Emad, another brother, is still waiting to hear from the South Korean government after applying in September 2016.
So earlier this month, the Danials decided to move once again in an attempt to stay together. They booked a flight to Cairo - where they didn't want to go, of course - but which had a stop in Germany, allowing three hours transit without visas.
But when they tried to board the plane in Seoul, they were refused and started a sit-in in front of the Lufthansa counter at the airport. On the first day of their protest, as Egyptian actor Khaled Abol Naga tweeted, airport authorities tried to forcibly drag them away:
[Translation: 'My heart and mind are with the family of Mina Danial. Let's pray that they are safe!']
But they clung tight for three days and nights in the airport, hoping a flight would eventually take them away.
They were offered temporary accommodation by the UNHCR office in South Korea, and are now awaiting help with their asylum ordeal. Many people have offered donations, seeing the family's posts on Facebook from the airport, but they refuse to take money over their situation or in Mina's name, Mary said.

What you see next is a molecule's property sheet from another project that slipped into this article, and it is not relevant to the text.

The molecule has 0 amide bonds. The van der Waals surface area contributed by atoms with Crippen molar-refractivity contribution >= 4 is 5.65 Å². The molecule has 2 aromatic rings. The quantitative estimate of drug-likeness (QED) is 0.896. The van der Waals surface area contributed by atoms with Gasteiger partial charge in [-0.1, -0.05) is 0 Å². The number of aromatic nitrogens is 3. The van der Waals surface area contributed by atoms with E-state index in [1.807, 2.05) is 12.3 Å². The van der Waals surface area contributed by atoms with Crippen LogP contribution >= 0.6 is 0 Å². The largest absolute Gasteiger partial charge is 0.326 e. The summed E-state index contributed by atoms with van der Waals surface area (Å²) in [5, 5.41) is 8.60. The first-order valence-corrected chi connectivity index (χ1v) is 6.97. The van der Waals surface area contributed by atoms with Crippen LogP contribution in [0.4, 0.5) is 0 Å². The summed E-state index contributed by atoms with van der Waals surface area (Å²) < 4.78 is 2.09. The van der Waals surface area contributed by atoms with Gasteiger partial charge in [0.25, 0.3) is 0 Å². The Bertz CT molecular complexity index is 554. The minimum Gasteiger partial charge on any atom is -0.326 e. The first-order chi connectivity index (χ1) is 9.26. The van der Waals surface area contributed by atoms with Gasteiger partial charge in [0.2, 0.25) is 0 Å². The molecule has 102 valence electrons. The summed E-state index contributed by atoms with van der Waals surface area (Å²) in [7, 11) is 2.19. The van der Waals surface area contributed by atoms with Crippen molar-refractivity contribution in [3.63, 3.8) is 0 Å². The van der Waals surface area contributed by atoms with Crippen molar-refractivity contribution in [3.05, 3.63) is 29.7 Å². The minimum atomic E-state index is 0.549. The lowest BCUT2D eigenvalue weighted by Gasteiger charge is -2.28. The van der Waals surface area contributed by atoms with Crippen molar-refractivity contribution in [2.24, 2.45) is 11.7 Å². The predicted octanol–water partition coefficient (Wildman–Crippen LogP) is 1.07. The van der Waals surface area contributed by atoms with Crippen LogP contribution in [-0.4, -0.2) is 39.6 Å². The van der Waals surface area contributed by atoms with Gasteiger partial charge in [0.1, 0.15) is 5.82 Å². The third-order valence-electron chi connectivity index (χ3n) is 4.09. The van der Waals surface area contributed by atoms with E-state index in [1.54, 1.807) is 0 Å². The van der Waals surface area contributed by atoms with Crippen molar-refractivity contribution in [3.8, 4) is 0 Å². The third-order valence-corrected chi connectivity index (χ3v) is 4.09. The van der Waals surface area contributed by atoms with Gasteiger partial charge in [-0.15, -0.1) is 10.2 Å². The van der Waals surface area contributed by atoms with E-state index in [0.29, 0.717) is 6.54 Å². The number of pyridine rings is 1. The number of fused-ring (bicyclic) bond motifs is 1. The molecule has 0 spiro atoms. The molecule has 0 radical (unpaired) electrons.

"All we want is to be offered asylum in a country that respects human rights and dignity," she said.
And despite having her asylum claim accepted, Mary refuses to be separated from her family members. She and her husband have recently divorced, and her family is all she has now, she said.
"No one is closer to me than my brothers. They will not leave me behind."